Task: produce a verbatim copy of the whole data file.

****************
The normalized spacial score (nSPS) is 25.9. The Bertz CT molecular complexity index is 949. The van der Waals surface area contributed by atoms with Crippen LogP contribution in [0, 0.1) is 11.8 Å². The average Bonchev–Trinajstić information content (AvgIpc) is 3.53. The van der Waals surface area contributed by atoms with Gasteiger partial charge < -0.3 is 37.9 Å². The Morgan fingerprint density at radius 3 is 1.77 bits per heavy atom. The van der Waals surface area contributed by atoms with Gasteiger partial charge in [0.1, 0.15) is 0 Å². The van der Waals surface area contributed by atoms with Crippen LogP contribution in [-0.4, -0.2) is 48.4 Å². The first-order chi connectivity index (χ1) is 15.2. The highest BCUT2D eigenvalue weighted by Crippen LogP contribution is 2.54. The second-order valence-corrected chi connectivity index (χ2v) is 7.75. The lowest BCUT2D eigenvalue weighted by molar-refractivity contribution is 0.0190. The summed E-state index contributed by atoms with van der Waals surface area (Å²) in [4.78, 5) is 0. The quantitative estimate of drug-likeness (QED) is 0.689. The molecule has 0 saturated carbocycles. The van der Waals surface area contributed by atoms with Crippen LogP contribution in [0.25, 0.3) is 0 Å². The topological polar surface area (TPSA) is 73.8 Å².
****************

The normalized spacial score (nSPS) is 25.9. The Bertz CT molecular complexity index is 949. The van der Waals surface area contributed by atoms with Crippen LogP contribution in [0, 0.1) is 11.8 Å². The average Bonchev–Trinajstić information content (AvgIpc) is 3.53. The van der Waals surface area contributed by atoms with Gasteiger partial charge < -0.3 is 37.9 Å². The Morgan fingerprint density at radius 3 is 1.77 bits per heavy atom. The van der Waals surface area contributed by atoms with Gasteiger partial charge in [0.1, 0.15) is 0 Å². The van der Waals surface area contributed by atoms with Crippen LogP contribution in [-0.4, -0.2) is 48.4 Å². The first-order chi connectivity index (χ1) is 15.2. The highest BCUT2D eigenvalue weighted by Crippen LogP contribution is 2.54. The second-order valence-corrected chi connectivity index (χ2v) is 7.75. The lowest BCUT2D eigenvalue weighted by molar-refractivity contribution is 0.0190. The summed E-state index contributed by atoms with van der Waals surface area (Å²) in [4.78, 5) is 0. The quantitative estimate of drug-likeness (QED) is 0.689. The molecule has 0 saturated carbocycles. The van der Waals surface area contributed by atoms with Crippen LogP contribution in [0.25, 0.3) is 0 Å². The topological polar surface area (TPSA) is 73.8 Å².